CNET también está disponible en español.

Ir a español

Don't show this again

Christmas Gift Guide
Internet

Download demons a new breed

A new breed of Net users called "heat-seekers" is willing to put up with the bugs of beta software just to be the first.

Days before it officially announces a new version of its browser, Netscape Communications (NSCP) often quietly posts the software on its Web site to give the "heat-seekers" a chance to download it before the general public descends on the company's servers.

Call them heat-seekers or really early adopters, a growing class of Internet users is willing to put up with the bugs and security risks of beta software just to be the first to download the latest browser or development tool. Although they are often developers eager to learn the ins and outs of a new technology before their competition does, others simply want to be part of an early "in crowd."

"They're looking for the drama in the release and how it adds to the story of the Internet," said Dave Rothschild, director of marketing for client applications.

Of course, the Internet didn't introduce the concept of early adoption to the software-consuming public. The day before Microsoft introduced Windows 95 in August 1995, for example, users queued up outside retail stores for special midnight sales. Still, the Net has provided a convenient, 24-hour-day emporium to indulge their appetites to no end.

Clay Ryder, a senior analyst at Zona Research, believes that some of these people thrive on being part of the cutting edge of a new technology, even if it turns their computers into jelly.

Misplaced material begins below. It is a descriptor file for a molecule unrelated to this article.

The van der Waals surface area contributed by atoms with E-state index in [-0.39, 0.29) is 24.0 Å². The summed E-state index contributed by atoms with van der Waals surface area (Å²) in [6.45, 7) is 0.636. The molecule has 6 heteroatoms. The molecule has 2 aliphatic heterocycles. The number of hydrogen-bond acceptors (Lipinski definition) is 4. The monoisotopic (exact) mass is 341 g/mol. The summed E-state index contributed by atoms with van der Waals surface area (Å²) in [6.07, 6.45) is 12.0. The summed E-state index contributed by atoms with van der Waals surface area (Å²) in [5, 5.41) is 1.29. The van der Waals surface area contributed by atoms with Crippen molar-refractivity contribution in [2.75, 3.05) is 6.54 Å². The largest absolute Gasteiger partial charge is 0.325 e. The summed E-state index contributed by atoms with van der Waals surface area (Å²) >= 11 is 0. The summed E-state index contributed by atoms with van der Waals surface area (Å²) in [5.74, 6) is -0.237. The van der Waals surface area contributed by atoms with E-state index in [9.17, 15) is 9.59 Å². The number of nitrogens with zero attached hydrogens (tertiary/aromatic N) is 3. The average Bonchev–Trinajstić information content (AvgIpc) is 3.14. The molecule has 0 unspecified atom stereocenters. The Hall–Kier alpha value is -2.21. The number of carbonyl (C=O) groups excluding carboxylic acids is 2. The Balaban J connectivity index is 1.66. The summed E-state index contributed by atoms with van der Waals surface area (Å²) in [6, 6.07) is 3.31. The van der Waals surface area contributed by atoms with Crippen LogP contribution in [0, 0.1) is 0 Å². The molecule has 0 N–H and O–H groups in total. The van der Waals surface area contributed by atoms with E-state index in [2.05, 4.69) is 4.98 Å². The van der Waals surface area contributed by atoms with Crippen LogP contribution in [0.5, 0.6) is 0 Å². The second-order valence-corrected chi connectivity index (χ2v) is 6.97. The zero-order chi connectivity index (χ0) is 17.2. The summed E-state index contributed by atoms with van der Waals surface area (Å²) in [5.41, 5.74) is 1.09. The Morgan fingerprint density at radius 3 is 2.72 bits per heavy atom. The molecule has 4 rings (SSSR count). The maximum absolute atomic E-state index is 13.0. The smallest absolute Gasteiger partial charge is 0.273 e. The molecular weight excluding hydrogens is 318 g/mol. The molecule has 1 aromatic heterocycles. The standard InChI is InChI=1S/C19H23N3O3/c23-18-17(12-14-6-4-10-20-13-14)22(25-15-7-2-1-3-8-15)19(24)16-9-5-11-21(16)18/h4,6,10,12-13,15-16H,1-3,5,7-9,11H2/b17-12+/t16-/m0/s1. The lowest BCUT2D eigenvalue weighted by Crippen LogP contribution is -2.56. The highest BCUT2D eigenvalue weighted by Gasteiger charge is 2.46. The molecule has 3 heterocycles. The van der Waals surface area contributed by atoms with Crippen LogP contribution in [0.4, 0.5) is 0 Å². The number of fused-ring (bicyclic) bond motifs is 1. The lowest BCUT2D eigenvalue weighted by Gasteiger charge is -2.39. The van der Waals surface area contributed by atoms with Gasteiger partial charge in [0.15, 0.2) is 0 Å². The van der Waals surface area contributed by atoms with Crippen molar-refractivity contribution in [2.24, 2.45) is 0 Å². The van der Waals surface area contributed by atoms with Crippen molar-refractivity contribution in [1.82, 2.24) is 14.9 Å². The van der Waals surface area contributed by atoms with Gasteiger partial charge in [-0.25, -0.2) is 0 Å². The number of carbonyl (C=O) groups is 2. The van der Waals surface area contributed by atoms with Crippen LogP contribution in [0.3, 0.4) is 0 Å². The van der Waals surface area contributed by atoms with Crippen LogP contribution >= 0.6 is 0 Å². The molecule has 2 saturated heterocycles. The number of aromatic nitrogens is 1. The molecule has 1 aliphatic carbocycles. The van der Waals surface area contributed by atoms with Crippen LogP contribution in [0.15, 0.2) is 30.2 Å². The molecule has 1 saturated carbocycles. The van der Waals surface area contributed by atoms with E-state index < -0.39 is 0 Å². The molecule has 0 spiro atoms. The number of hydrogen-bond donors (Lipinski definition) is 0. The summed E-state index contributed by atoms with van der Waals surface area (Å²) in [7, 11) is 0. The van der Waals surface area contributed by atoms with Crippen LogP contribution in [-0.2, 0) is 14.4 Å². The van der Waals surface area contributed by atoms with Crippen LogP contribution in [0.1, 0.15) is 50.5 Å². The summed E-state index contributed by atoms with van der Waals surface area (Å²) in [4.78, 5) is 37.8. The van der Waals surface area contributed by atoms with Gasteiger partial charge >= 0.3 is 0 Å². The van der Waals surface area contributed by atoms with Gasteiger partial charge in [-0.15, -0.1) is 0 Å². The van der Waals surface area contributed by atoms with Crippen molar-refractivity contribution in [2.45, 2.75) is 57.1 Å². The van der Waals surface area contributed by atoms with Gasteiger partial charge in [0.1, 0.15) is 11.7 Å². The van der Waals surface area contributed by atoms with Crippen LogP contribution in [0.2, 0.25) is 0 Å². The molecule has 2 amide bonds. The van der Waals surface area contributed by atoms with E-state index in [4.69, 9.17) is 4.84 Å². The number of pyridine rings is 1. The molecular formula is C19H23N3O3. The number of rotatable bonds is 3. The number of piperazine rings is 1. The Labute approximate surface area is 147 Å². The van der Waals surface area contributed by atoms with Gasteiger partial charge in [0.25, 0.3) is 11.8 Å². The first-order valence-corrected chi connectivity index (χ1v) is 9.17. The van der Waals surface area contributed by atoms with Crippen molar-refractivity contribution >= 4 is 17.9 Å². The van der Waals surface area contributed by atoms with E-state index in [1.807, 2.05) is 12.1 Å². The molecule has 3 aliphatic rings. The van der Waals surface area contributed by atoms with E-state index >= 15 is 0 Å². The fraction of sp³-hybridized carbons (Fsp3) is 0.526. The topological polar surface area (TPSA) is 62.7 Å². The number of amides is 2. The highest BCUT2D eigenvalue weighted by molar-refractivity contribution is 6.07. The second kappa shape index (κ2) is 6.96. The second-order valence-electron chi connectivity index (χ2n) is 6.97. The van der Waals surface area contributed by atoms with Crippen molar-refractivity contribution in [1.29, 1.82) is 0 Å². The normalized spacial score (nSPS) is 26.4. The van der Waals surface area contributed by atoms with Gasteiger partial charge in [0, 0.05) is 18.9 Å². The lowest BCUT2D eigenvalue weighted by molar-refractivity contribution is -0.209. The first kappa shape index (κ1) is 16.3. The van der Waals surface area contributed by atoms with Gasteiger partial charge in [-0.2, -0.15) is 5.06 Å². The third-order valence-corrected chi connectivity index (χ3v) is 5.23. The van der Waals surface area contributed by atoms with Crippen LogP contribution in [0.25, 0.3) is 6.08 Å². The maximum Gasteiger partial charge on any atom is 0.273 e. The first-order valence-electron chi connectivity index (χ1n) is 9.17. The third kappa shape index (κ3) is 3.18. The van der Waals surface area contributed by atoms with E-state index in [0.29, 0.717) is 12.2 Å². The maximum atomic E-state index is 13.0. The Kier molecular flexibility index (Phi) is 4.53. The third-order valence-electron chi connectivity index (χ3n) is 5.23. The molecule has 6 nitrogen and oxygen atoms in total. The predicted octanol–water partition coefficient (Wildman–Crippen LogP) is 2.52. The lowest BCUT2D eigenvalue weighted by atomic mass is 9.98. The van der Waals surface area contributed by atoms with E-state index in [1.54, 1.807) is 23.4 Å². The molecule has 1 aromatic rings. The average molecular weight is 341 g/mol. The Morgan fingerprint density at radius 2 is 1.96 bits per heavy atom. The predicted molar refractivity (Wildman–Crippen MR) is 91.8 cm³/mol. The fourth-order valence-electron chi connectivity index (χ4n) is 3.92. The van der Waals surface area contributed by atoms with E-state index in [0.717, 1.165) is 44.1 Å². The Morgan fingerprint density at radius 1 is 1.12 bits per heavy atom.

"There's a thrill of being special, part of the 'in crowd,'" Ryder said. "The Internet somehow guarantees you a lifetime of free software every six months."

The downloading frenzy that accompanies new releases is especially true of browsers, a new beta version of which seems to appear from Microsoft or Netscape every few weeks. Last week, Microsoft introduced the "platform preview release" of Internet Explorer 4.0, an early version of the browser intended for developers. The company hasn't tabulated downloads of the browser yet but says the number is somewhere in the "tens of thousands."

Dave Garaffa, editor of Browser Watch, is familiar with the phenomenon that follows--and often precedes--the posting of a new browser. Readers of Browser Watch, a kind of online haven for heat-seekers, closely monitor Netscape's and Microsoft's software downloading servers. When a new version of a browser is posted, Garaffa typically receives a spate of email from readers letting him know that the software is up and where to find it. He then publishes hyperlinks to the downloading sites.

"Regardless of the kind of job you have, I think it takes more than that to be so gung-ho over a new browser release," Garaffa said.

One heat-seeker said he often downloads software to learn how to use new technologies, such as Microsoft's Dynamic HTML, but some software is simply too buggy to use.

"The first couple of betas of Netscape Communicator broke my computer so bad that I threw them away immediately," said Eric Eilebrecht, a student in Boulder, Colorado. "The IE preview, though, really is very stable, and the added functionality and 'coolness' factor more than offsets the inconvenience of having to reboot my machine every so often."